Netback is a calculation used to assess companies specifically in the oil and gas industry. This benchmark considers the revenue generated from the sale of oil and gas, and nets it against specific costs required to bring the product to market. Often this is shown as a per barrel measurement. It essentially shows how much the company retains from the sale of a single barrel of oil or oil byproducts. Netback per barrel can be used to assess company efficiency over time or to compare a company to its competitors.
Netback is a benchmark used in the oil and gas industry to assess the profitability and efficiency of a company based on the price, production, transportation, and selling of their products
This benchmark is calculated by subtracting royalties, transportation, and other operating costs from revenue
Netback/barrels of oil/byproducts is a useful metric for assessing a company over time and comparing the company to its competitors
This benchmark can be found in the management discussion and analysis section of a company’s annual report
How is Netback Calculated?
Netback is calculated by starting with revenue and subtracting the costs of production, transportation, marketing, and other costs of bringing the oil and gas to market.:
Netback = Oil and Gas Revenue – Realized Loss on Financial Derivatives – Royalties – Operating Expenses – Transportation
Netback is often calculated as a per barrel of oil equivalent (BOE) instead, giving a more useful figure to assess the company by:
Netback/BOE = Price – Realized Loss on Financial Derivatives/BOE – Royalties/BOE – Operating Expense/BOE – Transportation/BOE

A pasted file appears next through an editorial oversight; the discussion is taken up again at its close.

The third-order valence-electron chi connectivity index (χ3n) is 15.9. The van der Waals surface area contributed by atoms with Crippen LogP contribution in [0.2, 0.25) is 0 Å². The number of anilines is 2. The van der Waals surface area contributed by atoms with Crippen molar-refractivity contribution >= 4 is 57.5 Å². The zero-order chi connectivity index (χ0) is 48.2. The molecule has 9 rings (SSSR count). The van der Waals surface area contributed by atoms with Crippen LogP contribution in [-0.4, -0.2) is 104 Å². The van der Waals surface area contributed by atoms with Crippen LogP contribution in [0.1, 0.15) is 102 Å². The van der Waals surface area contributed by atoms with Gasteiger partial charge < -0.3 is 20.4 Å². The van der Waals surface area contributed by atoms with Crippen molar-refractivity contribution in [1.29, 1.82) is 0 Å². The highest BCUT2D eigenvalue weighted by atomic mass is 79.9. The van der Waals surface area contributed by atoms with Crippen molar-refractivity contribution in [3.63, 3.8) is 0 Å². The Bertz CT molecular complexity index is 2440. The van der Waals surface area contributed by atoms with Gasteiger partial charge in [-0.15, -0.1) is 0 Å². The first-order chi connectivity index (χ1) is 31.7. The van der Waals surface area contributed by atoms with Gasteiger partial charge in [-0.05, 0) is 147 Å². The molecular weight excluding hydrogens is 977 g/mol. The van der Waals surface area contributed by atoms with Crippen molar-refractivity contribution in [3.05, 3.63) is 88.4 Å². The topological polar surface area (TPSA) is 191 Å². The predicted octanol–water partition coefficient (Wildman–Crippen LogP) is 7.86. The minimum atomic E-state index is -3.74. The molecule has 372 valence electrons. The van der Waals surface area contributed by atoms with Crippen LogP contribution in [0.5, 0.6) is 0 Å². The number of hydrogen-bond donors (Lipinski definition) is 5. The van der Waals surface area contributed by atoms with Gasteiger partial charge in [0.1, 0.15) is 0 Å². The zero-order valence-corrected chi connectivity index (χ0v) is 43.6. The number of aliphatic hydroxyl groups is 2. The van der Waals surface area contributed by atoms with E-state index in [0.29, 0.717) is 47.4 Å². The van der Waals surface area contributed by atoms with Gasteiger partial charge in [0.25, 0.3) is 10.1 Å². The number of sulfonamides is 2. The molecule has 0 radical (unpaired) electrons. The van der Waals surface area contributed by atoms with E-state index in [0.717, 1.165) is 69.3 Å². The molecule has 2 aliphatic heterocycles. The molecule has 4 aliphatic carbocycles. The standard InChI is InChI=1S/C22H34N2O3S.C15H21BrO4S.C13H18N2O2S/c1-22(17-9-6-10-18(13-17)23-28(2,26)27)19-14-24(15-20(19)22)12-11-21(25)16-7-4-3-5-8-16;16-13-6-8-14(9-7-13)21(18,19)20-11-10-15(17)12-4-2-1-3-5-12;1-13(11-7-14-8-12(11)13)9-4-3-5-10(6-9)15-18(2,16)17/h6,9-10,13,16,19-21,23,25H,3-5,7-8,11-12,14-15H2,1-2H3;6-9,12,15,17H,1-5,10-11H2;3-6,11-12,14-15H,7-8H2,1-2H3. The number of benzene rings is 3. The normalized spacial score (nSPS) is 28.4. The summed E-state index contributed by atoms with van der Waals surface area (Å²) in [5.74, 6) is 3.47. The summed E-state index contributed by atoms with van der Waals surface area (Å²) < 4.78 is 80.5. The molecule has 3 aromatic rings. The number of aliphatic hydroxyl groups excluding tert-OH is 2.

Why is Netback Important?
Netback is an important benchmark because it is a very useful measure for assessing a company without the bias of non-operating, financing, or other costs. Calculating this metric essentially tells an analyst how efficient the company is at producing and selling its oil and gas products. Taking this number per unit of barrels of oil equivalent gives a type of efficiency ratio. By monitoring netback/BOE over time, the efficiency of the company’s production, transporting and selling can be evaluated. A falling netback/BOE might indicate issues that should be further looked into.
Netback/BOE is also a very useful measure to look at when comparing different companies. Depending on the value, an analyst will be able to judge whether a company can more efficiently produce and market oil, allowing them to retain more profits from the sale of each barrel of oil. A higher netback/BOE will also show how able a company is at dealing with price volatility in the market. A higher netback/BOE suggests that in times of falling prices, the company would still be able to remain profitable.
Netback, however, is not a standardized equation. Different companies may calculate netback and netback/BOE using various methods and may include or exclude different items. Netback/BOE can still be used to look at changes over time for a specific company, however, when comparing the netback of competitors it is important to adjust the equation to ensure they are comparable values.
Netback – Worked Example
Let us consider an example of calculating the netback of a company. Say a company has oil and gas revenues of $11,000,000. They pay royalties of $300,000, transportation costs of $500,000, and have operating expenses of $3,800,000. If they sold 275,000 barrels of oil equivalents, what is their operating netback in dollars, and in dollars per barrel?
To calculate the operating netback, we start with revenues and subtract the costs of bringing the product to market:
Here we see that the total netback is $6,400,000. To make this number more useful for analysts, netback per barrel can be calculated. Netback per barrels of oil can start with price, and each cost can be thought of as a per barrel cost. However, to calculate netback/BOE we can also simply divide the netback by the number of barrels:
Netback/BOE = $6,400,00/275,000 BOE = $23.27/BOE
The calculation for netback is generally found in the management discussion and analysis of a company’s annual report. This benchmark is most often shown in a table. Below illustrates what would generally be seen for a company:
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